To some, even when the Giants win, as they did Sunday with their 41-35 overtime triumph to sweep Washington in the regular-season series for the first time since 2014, they lose.

Those are the people who will lament the fact that the Giants, who entered their Week 16 game against Washington in a prime position to nail down a chance at being able to draft Ohio State edge rusher Chase Young are no longer in that position.

There are even those who will wonder if the fact that the Giants have now won two consecutive games for the first time since Weeks 13 and 14 of last season, and who this week against a hapless Washington team put up a season-high 552 yards of total offense might have done enough to save head coach Pat Shurmur’s job.

All of that shouldn’t matter right now as in one week, that will all get sorted out.

What does matter is that the Giants, a team that for the longest time seemed to forget what winning football looked like, have now had two weeks in a row in which it’s hopefully clicked that if they do the basics, good things will happen.

“I think each other games there’s a lot to learn and a lot to build on, I don’t think this game is an exception to that,” said quarterback Daniel Jones, who threw five touchdown passes, becoming the fourth rookie since 1950 to accomplish that feat.

“I think this win will help us in the future,” added running back Saquon Barkley, who also had a career day with 189 rushing yards on 22 carries. “Four or five weeks ago, we probably would have lost this game. We found a way to win this game, which is big.”

While many will look at this game as meaningless or the one that cost the Giants a top-3 spot in the draft, this game was anything but and, in fact, provided some perspective on a lost Giants season.

The Giants are building confidence.

For a team to learn how to win, they have to win a few games. And while the most negative of Nellies out there will say, “So what? Miami stinks!” and “Washington stinks!” these were two teams that the Giants absolutely, positively had to beat to take those first baby steps forward following the massive roster overhaul and infusion of youth conducted by general manager Dave Gettleman.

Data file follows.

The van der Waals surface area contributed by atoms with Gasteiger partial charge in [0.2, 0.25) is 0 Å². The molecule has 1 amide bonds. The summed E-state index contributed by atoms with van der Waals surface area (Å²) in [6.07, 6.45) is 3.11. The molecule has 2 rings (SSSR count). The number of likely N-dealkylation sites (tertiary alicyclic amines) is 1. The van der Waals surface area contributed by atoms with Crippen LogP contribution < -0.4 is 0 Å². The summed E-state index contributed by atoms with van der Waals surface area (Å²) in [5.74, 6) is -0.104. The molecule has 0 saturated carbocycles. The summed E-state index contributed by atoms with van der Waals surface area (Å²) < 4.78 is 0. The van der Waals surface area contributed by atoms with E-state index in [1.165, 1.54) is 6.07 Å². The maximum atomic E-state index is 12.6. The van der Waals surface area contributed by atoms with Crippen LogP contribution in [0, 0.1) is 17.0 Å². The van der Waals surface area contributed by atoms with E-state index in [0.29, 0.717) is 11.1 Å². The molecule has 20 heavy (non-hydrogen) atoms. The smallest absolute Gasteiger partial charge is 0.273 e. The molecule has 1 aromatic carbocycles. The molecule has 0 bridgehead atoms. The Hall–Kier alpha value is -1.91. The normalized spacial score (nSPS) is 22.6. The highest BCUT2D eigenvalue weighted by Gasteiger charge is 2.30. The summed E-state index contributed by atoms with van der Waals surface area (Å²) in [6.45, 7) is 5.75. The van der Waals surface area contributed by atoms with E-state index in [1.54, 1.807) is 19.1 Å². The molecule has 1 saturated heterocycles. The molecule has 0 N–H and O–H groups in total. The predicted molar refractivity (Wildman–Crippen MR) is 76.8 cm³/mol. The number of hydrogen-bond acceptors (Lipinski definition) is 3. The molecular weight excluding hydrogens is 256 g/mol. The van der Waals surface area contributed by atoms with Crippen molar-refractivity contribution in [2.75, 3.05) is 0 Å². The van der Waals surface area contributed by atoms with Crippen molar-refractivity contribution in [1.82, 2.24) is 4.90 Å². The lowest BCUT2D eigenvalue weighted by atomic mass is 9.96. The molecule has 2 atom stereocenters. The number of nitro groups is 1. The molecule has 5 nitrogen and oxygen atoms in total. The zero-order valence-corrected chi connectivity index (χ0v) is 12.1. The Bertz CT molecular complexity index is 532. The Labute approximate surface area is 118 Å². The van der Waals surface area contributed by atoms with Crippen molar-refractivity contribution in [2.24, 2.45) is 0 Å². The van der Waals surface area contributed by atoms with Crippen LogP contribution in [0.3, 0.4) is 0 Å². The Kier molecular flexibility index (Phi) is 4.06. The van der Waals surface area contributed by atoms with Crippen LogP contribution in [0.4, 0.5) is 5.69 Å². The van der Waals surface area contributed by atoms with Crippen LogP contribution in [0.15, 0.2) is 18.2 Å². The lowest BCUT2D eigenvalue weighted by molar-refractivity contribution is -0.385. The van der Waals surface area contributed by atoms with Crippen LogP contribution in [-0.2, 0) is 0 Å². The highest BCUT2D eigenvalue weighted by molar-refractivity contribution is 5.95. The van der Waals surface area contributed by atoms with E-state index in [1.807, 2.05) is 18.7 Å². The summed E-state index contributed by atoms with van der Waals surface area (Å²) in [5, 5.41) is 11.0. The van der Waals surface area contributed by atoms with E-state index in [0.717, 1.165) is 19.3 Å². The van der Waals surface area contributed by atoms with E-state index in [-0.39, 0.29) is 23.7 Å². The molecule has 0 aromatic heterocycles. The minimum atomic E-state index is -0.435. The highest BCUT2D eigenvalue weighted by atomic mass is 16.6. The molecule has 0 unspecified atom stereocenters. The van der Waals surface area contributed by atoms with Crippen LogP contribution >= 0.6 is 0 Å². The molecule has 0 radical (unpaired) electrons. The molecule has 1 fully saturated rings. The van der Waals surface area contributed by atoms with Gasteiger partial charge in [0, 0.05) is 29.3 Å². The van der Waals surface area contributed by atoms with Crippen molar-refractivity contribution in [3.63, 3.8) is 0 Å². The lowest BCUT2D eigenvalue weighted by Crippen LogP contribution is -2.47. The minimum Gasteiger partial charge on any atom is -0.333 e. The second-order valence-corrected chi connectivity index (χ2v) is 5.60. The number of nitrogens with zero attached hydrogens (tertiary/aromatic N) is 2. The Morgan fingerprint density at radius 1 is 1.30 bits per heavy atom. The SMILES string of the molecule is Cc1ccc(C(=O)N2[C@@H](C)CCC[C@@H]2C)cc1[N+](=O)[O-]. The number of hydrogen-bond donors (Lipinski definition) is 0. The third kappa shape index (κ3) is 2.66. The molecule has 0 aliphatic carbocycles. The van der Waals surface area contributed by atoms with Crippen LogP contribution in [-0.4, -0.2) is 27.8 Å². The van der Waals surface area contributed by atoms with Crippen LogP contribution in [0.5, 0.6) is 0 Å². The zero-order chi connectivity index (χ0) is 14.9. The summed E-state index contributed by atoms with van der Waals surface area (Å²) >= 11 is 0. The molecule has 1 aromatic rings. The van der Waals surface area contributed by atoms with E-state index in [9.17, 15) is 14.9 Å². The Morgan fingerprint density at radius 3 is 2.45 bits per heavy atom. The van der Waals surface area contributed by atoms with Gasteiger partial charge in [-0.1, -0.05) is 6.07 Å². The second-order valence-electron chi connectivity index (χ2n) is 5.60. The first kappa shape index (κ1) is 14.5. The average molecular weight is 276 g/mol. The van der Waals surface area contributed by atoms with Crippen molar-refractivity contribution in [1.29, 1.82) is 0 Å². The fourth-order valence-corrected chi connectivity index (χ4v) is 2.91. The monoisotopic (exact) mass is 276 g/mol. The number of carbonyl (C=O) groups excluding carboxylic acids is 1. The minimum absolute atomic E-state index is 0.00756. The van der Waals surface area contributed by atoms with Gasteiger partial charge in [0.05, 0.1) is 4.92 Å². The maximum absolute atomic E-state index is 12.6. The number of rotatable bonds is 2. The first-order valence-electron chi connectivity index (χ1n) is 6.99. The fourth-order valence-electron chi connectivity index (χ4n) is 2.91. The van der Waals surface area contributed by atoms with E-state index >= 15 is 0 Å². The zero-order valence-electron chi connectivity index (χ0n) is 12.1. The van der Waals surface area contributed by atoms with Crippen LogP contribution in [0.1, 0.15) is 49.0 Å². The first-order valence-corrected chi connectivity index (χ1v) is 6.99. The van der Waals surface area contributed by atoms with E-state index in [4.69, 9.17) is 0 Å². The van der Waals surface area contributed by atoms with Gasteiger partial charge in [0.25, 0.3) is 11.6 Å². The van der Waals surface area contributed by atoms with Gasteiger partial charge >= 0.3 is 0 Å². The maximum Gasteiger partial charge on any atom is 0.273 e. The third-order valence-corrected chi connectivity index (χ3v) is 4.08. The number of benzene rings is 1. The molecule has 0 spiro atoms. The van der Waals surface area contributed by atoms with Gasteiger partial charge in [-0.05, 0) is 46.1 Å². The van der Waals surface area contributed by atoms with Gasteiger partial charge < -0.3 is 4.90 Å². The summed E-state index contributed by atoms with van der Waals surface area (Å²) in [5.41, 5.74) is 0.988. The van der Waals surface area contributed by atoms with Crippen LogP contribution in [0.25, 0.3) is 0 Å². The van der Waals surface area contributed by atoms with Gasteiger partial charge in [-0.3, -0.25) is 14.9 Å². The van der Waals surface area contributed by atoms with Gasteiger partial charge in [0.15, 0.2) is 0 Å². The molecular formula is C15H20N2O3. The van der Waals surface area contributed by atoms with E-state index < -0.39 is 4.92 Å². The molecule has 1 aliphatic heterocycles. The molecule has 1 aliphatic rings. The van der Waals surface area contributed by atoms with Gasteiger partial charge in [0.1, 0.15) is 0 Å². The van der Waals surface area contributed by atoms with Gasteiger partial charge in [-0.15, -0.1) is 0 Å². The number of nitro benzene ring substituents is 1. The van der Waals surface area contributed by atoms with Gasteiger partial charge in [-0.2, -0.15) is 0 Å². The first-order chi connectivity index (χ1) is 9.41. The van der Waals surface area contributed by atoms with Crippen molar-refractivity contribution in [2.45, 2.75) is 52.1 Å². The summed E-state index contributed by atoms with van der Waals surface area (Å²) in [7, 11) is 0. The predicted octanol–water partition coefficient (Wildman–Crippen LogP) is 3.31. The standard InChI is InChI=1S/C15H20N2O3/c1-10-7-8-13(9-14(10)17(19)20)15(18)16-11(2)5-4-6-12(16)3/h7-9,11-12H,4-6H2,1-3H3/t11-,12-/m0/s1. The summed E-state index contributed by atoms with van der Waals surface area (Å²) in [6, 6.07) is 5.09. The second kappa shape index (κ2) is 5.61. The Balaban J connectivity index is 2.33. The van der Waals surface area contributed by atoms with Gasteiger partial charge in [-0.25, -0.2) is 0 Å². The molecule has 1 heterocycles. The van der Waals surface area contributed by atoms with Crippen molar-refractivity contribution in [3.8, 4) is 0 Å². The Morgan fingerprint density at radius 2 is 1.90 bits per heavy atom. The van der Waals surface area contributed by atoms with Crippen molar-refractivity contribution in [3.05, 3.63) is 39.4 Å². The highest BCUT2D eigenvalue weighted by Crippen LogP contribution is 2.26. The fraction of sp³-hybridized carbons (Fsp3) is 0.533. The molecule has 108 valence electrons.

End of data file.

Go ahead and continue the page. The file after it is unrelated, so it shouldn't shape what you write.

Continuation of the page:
It goes back to the basics of before one can run, they have to walk; and before one can walk, they have to crawl.

This Giants team has been learning to crawl this season. For anyone who expected them to be able to stand toe-to-toe with the Patriots of the NFL scene, well, that wasn’t a realistic expectation. What is realistic is expecting (and seeing) the Giants beat teams they’re supposed to beat, which unfortunately this year they haven’t done enough of.

Daniel Jones is the real deal.

If anyone is still upset about the decision to draft Daniel Jones No. 6 overall, then I don’t know what else to tell you.

Jones’ gutsy performance against Washington—the five touchdowns among the season-high 552 yards of total offense and ZERO turnovers on top of it all—should put to rest any questions about the Giants having screwed up that pick.

Is Jones a finished product? Not even close, and he might not be for a couple of years yet.

But the progress this young man has made since first walking in the doors of the Quest Diagnostics Training Center has been amazing to watch unfold.

“Lightyears,” head coach Pat Shurmur said when asked about Jones’ progress. “He’s going to have a moment in the middle of February somewhere, maybe back home, sitting on his couch. He’ll be like, ‘Holy smokes what happened to me?’ I think he’s only going to get better because he’s a very, very talented guy that works hard. He had a good performance today.”

Feed the beast and celebrate.

Jones’s play wasn’t the only promising development. The Giants got a look at what happens when they feed the best—running back Saquon Barkley, a steady dose of carries in the run game.

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New York is 4-1 when Barkley carries the rock at least 20 times, and the one game they lost was a one-point differential.